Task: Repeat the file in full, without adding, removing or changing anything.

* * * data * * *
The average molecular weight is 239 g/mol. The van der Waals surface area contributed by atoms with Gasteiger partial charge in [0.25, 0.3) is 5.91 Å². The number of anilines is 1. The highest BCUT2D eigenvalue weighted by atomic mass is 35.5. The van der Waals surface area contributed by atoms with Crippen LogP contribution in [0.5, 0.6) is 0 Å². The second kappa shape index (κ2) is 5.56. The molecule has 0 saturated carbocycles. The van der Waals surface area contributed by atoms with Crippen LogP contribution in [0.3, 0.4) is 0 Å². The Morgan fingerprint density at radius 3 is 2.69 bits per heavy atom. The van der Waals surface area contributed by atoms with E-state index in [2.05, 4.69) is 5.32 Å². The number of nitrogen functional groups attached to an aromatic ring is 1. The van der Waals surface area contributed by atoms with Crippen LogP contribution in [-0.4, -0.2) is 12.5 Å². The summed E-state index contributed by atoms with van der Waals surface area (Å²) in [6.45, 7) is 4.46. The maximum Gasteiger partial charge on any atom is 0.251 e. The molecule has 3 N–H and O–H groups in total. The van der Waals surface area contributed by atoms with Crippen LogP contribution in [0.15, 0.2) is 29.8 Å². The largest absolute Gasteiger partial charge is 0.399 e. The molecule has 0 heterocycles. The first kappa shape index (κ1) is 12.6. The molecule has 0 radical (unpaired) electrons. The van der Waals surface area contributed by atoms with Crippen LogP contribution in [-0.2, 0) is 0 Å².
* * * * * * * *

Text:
The average molecular weight is 239 g/mol. The van der Waals surface area contributed by atoms with Gasteiger partial charge in [0.25, 0.3) is 5.91 Å². The number of anilines is 1. The highest BCUT2D eigenvalue weighted by atomic mass is 35.5. The van der Waals surface area contributed by atoms with Crippen LogP contribution in [0.5, 0.6) is 0 Å². The second kappa shape index (κ2) is 5.56. The molecule has 0 saturated carbocycles. The van der Waals surface area contributed by atoms with Crippen LogP contribution in [0.3, 0.4) is 0 Å². The Morgan fingerprint density at radius 3 is 2.69 bits per heavy atom. The van der Waals surface area contributed by atoms with E-state index in [2.05, 4.69) is 5.32 Å². The number of nitrogen functional groups attached to an aromatic ring is 1. The van der Waals surface area contributed by atoms with Crippen LogP contribution in [-0.4, -0.2) is 12.5 Å². The summed E-state index contributed by atoms with van der Waals surface area (Å²) in [6.45, 7) is 4.46. The maximum Gasteiger partial charge on any atom is 0.251 e. The molecule has 3 N–H and O–H groups in total. The van der Waals surface area contributed by atoms with Crippen LogP contribution in [0.15, 0.2) is 29.8 Å². The largest absolute Gasteiger partial charge is 0.399 e. The molecule has 0 heterocycles. The first kappa shape index (κ1) is 12.6. The molecule has 0 radical (unpaired) electrons. The van der Waals surface area contributed by atoms with Crippen LogP contribution in [-0.2, 0) is 0 Å².